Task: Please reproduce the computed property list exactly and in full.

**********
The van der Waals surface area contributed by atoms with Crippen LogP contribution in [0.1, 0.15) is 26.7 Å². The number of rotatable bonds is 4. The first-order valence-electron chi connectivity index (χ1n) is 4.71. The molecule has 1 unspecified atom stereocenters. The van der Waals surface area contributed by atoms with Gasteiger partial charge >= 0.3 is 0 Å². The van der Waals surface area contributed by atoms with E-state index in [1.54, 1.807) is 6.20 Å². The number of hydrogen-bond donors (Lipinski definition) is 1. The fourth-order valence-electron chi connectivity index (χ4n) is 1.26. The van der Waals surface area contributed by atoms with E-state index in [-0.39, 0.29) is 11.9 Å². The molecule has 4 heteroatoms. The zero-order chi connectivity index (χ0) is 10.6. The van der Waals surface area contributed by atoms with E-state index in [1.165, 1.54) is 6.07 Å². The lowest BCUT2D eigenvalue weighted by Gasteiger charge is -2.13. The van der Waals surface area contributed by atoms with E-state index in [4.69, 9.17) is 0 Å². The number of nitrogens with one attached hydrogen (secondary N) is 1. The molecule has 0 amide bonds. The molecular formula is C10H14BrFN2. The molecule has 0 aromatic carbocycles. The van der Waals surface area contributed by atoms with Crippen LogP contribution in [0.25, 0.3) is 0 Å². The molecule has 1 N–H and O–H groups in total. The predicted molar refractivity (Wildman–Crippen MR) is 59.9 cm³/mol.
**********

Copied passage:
The van der Waals surface area contributed by atoms with Crippen LogP contribution in [0.1, 0.15) is 26.7 Å². The number of rotatable bonds is 4. The first-order valence-electron chi connectivity index (χ1n) is 4.71. The molecule has 1 unspecified atom stereocenters. The van der Waals surface area contributed by atoms with Gasteiger partial charge >= 0.3 is 0 Å². The van der Waals surface area contributed by atoms with E-state index in [1.54, 1.807) is 6.20 Å². The number of hydrogen-bond donors (Lipinski definition) is 1. The fourth-order valence-electron chi connectivity index (χ4n) is 1.26. The van der Waals surface area contributed by atoms with E-state index in [-0.39, 0.29) is 11.9 Å². The molecule has 4 heteroatoms. The zero-order chi connectivity index (χ0) is 10.6. The van der Waals surface area contributed by atoms with E-state index in [1.165, 1.54) is 6.07 Å². The lowest BCUT2D eigenvalue weighted by Gasteiger charge is -2.13. The van der Waals surface area contributed by atoms with E-state index in [4.69, 9.17) is 0 Å². The number of nitrogens with one attached hydrogen (secondary N) is 1. The molecule has 0 amide bonds. The molecular formula is C10H14BrFN2. The molecule has 0 aromatic carbocycles. The van der Waals surface area contributed by atoms with Crippen LogP contribution in [0.25, 0.3) is 0 Å². The molecule has 1 N–H and O–H groups in total. The predicted molar refractivity (Wildman–Crippen MR) is 59.9 cm³/mol.